NY has two whistleblower statutes, NY Labor Law Section 740, which applies to all employees, and NY Labor Law Section 741, which protects healthcare employees. Employee claims may arise under either statute, which differ from each other as follows:

  • NY Labor Law Section 740, protects employees from retaliation for reporting a violation of the law that creates and presents a substantial, and specific danger to the public health or safety. Note that, unlike some state statutes (such as New Jersey’s CEPA statute described below), an employee’s good-faith belief that his or her employer engaged in a violation of the law is not sufficient to sustain a claim under Section 740. Rather, to recover, an employee must prove that an actual violation occurred, not that they had a reasonable belief that such a violation occurred. In addition, the violation alleged must be of the kind that creates a substantial and specific danger to the public health or safety, i.e., not just the individual employee.
  • NY Labor Law Section 741 protects health care employees from retaliatory actions where the employee threatens to disclose, or discloses to a supervisor, or public body, any activity, policy or practice which the employee in good faith reasonably believes constitutes improper quality of patient care, or objects to or refuses to participate in any such activity, policy or practice. Dissimilar to New York Labor Law Section 740, an employee must only show a good-faith belief that the employer engaged in a violation of the law.
New Jersey

NJ employees are entitled to statutory protections under the Conscientious Employee Protection Act (“CEPA”) and may also raise a common law “Pierce” claim. The salient differences are summarized below:

  • CEPA, one of the broadest whistleblowing statutes in the nation, prohibits employers from retaliating against an employee, among other things, if the employee does any of the following:(1) Discloses, or threatens to disclose, to a supervisor or to a public body an activity, policy or practice of the employer or another employer, with whom there is a business relationship, that the employee reasonably believes is in violation of a law, or a rule or regulation issued under the law, or, in the case of an employee who is a licensed or certified health care professional, reasonably believes constitutes improper quality of patient care; (2) Provides information to, or testifies before, any public body conducting an investigation, hearing or inquiry into any violation of law, or a rule or regulation issued under the law by the employer or another employer, with whom there is a business relationship, or, in the case of an employee who is a licensed or certified health care professional, provides information to, or testifies before, any public body conducting an investigation, hearing or inquiry into quality of patient care; or (3) Objects to, or refuses to participate in, any activity, policy or practice which the employee reasonably believes: (a) is in violation of a law, or a rule or regulation issued under the law or, if the employee is a licensed or certified health care professional, constitutes improper quality of patient care; (b) is fraudulent or criminal; or (c) is incompatible with a clear mandate of public policy concerning the public health, safety or welfare or protection of the environment.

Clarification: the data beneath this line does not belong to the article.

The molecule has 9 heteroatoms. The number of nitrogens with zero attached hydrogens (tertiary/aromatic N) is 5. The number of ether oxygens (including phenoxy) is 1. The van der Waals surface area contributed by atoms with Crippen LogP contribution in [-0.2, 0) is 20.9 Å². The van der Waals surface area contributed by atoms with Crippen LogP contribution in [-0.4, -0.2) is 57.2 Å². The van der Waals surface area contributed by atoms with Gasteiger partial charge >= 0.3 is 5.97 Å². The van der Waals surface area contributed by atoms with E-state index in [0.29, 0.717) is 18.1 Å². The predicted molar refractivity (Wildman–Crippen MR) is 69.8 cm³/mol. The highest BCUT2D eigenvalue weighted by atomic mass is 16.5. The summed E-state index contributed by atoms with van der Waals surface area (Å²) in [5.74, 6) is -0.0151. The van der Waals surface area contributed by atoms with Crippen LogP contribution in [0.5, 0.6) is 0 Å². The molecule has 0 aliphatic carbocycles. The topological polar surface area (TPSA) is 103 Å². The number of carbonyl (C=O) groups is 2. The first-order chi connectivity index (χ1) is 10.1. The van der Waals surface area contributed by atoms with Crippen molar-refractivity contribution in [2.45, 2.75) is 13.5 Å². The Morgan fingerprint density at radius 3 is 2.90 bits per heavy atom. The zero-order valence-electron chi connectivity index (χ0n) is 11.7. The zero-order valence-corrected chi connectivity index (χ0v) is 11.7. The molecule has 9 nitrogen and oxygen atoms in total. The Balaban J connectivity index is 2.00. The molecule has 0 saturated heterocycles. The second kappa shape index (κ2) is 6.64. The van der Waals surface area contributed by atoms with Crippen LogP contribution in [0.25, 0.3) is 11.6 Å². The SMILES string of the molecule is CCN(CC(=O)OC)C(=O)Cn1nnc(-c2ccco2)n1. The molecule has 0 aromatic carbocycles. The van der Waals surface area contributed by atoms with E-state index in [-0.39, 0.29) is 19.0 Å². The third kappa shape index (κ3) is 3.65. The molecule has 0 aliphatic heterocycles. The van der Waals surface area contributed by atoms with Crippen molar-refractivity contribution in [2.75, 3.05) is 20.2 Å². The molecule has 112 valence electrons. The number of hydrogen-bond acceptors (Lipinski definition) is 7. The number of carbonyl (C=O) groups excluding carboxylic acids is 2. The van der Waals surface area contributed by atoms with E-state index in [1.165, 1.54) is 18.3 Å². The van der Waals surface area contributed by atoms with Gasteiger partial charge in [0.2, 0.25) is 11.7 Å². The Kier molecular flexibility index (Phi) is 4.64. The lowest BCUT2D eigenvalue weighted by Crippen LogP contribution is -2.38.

• Employees in NJ terminated in violation of public policy may also raise a common law “Pierce” claim. Pierce claims have a 2-year statute of limitation, as opposed to CEPA claims which have a 1-year statute of limitation. Pierce claims also apply only to terminations, whereas CEPA claims apply to any retaliatory act.
Best Practices to Prevent Future Claims

Safety: When it comes to workplace safety, follow the CDC, OSHA, and state specific guidance regarding maintaining a safe and healthy workplace. Also, be sure to document all safety policies and measures you have taken, both in preparing the workplace, and accommodating specific employee concerns

Discrimination/ Accommodation: Update key policies on subject like telework and disability accommodation, and stay current with EEOC and state guidance. In this difficult time, review those policies with counsel. See EEOC's latest guidance here.

Think about an accommodation not just for “high-risk” employees or those with underlying conditions, but for others who are vocal about workplace safety and other issues attendant to the crisis.

Where possible, allow employees to work remotely, even for the next few months, until things settle down and we begin to get closer to normal in the workplace.

If you cannot allow an accommodation, be sure to document the reasons why.

Whistleblower Complaints: In general, always document employee complaints. When it comes to whistleblowers, this is especially importantly, particularly when it comes to any alleged federal or state statutory violations.

Make sure you are proactive about fixing whatever problem they perceive in their work environment.

Don’t just fix the problem tell them what you have done to correct it. Respond in writing or via email whenever an employee complains.

Finally, employers cannot forestall every potential lawsuit, however, by incorporating best practices, they can proactively reduce potential whistleblower claims. Here are our recommended best practices:

  • Never terminate an employee for complaining; if you are going to terminate someone who has a history of complaints be sure you have a really good reason and have talked with counsel.
  • Review, publicize, and enforce the reporting procedure for employees who express concerns regarding the COVID-19 crisis, including health and safety, compliance with state executive orders, or state and federal laws.
  • Be more flexible in this environment about allowing telework; but be clear that it is a privilege and employees who telework must meet performance standards.
  • Dust off and reissue key policies such as anti-retaliation, whistleblowing, and reporting policies to employees.
  • Remind supervisors of the need to take seriously any concern raised by an employee particularly as it relates to COVID-19.
  • Train or retrain supervisors and managers on reporting mechanisms and policies. Emphasize the importance of escalating employee complaints to appropriate departments and documenting the employee’s concern as well as the process and resolutions.
At a time when the job market is tightening, the risk for whistleblowing claims (as well as a slew of others) will undoubtedly grow. Whether essential or not, employees returning to work after a period of teleworking or temporary furloughs are going to be nervous, and employers will likely encounter a whole host of new complaints which may engender claims.

As always, employers must administer their policies fairly and clearly document all employee complaints to minimize risk and mitigate future litigation.